So every year, to some extent, I try to grow things.
I am, as far as I can tell, a reasonably intelligent and capable human being. I would like to think that keeping a plant alive is within the realm of my abilities. I would like to think it’s nowhere near as complex a task as most things I do in a day. But things just die around me. Whenever a plant comes into my possession it just kills itself, knowing that to try to choke out a life under these circumstances is not worth the pain and eventual failure.
Last year I had, I suppose, my first plant success since sprouting beans in Kindergarten (which I promptly killed while still in seedling stage, never transplanting out of the tiny vermiculite cup). I bought an Aerogarden, a literally foolproof growing system, which requires only that you top up the water every couple of weeks and pop in a little nutrient tablet when a light flashes. I watched as the seeds became seedlings and the seedlings became plants with extremely little intervention on my part, basking in near-continuous florescent light and bubbling mineralized water.
It did “alright”, at best. The basil did fantastic. Did you know that you’re supposed to pinch out growth at the top of a basil plant once it reaches a modest height, allowing it to be bushy and beautiful instead of tall and crappy? Because I didn’t. The basil shot up several times faster than anything around it, growing at speeds I never could have imagined. It hogged the light and cast a dark shadow over all the other herbs. Every day I would come home from work to find it had grown up into the lights again and the top several leaves had ignited and burned to a crisp. I couldn’t give the stuff away fast enough, or dream of a way to cook it all at the rate it was growing. It can be dried but it’s not worth the effort; it loses all its flavour and just leaves you wondering why you went to the effort to grow it in the first place. So I pretty much just let it destroy all the other herbs with its monstrous growth. I got a bit of mint (which I turned into jelly) and dill (which I dried) and a very minimal amount of chives (which I froze into chive-cubes to be used to cool bowls of soup), and wrote off the oregano and thyme as miserable failures.
Somehow, I found that experience promising. It’s a powerful thing, creating food out of tiny seed and a bit of dirt. So this year I took it up a couple notches and decided I wanted a full-blown edible garden on my high-rise balcony. Determined not to fail, I inhaled several books on the subject beforehand. I had a fair amount of success with canning (and countless other cooking ventures) through the failure-research-failure-research method, so I thought it was worth a try. I made a detailed schedule and garden plan in February, intending to begin starting seedlings in April and have everything moved outside for June. I bought organic local seeds in pretty little paper envelopes and set them aside for planting.
I failed to take into consideration the fact that I was moving at the end of May. There was no chance to start seedlings beforehand, and in the move I actually lost all of my seeds (whether they’re around here somewhere waiting to be rediscovered or at the dump, I have no idea). My brilliant planning all went out the window and I was left with precious little time to get my act together. For most of what I wanted to grow, there was no chance that even if I replaced the seeds I could get them planted in time to get much out of them by fall.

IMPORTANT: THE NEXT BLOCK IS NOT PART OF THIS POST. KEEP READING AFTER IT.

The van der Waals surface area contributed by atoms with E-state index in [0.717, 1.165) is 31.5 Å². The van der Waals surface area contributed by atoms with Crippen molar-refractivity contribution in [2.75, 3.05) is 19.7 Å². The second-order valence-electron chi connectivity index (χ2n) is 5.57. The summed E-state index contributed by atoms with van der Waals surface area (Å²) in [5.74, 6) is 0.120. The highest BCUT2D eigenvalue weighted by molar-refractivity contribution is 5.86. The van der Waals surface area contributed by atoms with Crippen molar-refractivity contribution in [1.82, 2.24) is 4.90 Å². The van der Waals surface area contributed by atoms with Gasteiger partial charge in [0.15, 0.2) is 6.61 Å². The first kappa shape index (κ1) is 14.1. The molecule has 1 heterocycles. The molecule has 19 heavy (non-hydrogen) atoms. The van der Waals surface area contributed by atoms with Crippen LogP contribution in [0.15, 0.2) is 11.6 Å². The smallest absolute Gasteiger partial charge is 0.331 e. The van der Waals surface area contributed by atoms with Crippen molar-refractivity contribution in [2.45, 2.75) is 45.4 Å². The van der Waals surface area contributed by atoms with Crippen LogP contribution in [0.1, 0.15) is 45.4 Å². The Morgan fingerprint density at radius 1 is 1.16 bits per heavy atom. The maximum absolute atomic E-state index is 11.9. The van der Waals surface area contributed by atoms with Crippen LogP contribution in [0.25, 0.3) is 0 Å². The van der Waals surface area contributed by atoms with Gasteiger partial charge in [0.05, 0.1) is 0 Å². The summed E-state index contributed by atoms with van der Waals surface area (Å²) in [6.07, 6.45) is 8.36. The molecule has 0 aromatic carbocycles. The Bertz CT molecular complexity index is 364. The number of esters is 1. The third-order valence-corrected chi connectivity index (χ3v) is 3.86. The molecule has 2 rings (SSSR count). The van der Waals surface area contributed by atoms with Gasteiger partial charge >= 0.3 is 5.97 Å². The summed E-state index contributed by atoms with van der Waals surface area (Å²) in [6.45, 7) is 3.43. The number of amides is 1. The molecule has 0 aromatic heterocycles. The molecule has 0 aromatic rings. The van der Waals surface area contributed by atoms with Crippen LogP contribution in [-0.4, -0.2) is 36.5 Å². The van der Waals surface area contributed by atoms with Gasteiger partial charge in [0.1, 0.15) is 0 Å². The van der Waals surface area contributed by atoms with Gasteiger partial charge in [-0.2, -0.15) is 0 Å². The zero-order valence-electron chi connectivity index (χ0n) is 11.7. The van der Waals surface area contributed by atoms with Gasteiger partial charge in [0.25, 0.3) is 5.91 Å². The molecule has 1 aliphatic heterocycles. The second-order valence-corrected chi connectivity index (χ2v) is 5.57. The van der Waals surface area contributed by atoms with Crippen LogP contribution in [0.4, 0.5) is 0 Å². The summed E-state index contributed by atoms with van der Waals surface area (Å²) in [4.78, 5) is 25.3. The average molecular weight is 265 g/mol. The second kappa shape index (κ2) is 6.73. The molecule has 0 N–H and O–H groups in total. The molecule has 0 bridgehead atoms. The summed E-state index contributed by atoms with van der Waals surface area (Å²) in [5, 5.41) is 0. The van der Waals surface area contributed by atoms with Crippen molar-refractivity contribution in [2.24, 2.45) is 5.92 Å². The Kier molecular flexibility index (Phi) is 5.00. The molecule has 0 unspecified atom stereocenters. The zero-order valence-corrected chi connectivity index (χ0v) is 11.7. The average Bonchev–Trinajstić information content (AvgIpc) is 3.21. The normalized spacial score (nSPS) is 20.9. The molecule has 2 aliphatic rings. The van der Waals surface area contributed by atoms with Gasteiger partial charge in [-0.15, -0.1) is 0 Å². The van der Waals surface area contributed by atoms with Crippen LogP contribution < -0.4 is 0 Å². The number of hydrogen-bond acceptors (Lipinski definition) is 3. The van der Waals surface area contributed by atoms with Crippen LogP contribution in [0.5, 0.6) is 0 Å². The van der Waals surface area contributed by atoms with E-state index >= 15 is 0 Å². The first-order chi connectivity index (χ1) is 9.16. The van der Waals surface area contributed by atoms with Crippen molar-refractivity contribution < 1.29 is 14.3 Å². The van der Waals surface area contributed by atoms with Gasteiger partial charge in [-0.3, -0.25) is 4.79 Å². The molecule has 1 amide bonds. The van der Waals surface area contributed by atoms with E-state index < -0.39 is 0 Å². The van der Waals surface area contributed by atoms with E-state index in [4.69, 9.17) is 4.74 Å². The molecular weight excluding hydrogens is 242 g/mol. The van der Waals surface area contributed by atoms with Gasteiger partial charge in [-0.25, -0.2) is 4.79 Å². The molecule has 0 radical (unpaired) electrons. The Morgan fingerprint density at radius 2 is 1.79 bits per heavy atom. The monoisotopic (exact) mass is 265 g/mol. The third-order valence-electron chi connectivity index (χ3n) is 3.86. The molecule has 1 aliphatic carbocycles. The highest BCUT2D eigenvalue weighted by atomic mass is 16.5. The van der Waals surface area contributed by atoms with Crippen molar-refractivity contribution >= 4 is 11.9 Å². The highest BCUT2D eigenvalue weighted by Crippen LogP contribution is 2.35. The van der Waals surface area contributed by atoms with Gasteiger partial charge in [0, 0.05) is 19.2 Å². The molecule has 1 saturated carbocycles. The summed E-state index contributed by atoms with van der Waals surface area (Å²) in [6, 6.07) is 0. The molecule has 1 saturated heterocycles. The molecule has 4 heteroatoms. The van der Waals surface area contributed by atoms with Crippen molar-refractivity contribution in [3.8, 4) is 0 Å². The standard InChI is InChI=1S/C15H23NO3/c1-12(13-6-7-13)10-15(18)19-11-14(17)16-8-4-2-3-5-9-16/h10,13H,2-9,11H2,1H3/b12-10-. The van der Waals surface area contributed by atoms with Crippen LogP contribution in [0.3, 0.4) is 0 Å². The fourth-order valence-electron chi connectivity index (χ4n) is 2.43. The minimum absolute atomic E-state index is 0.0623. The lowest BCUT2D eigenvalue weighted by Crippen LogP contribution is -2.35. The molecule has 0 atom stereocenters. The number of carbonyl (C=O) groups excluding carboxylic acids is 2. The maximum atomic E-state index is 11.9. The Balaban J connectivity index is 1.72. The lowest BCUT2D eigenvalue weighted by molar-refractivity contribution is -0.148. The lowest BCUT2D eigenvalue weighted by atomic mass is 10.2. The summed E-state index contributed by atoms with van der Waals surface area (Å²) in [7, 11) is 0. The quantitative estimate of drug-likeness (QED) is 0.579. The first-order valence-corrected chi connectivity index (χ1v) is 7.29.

So I panicked and bought plants instead. I bought them small so it wouldn’t break the bank, but I skipped all the tricky seedling stuff. I couldn’t find most of what was on my garden plan, so it ended up just being chaos. I planted whatever I could find in whatever it would fit in.
A little over a month later, the plants are (almost) all alive. The poor planning is becoming extremely evident. The plants are getting unruly. But they’re alive, dammit! They’re still alive! And I would prove it, except there is currently a perfect storm of all three of my cameras failing me. So instead of pictures, I’m going to describe them all in loving detail for you. A picture may be worth a thousand words, but, well, you’re getting the words, so deal with it.
Black currant bush: No sign of blossoms or berries since it came home with me. No sign of growth. Just kind of hangin in there. C’mon, buddy. You’re looking a little yellow and sad. Anything I can do for ya? Anything at all? Because I certainly have no idea. Sorry. Keep on keepin on.
Lettuce: I stuck lettuce all over the dang place. It’s doing fantastic in a little container against the wall that it shares with celery, a little less fantastic in the onion bin, and it’s really just dead in the nightstand drawer that I hastily converted into a planter and tossed out on the balcony with four heads of lettuce and a couple marigolds (note to self: do not buy so many marigolds). It should be noted that “doing fantastic” means “grew a bit and didn’t die”. Non-fantastic means it’s yellow and shriveled and sad, but I’m leaving it out there for, I don’t know, good measure I guess. The indestructible marigolds don’t seem to mind.
Marigolds: The aforementioned marigolds are everywhere, shoved in every nook and cranny of every container. In theory, they’re edible, but they’re the only thing in my garden that’s making me look good so I don’t want to pick them (although of course it’s tough fighting off those notorious marigold cravings). I took one of my many, many marigold plants to work to brighten up my cubicle, but it died over July long weekend. I keep watering it hoping it will come back. It’s never coming back.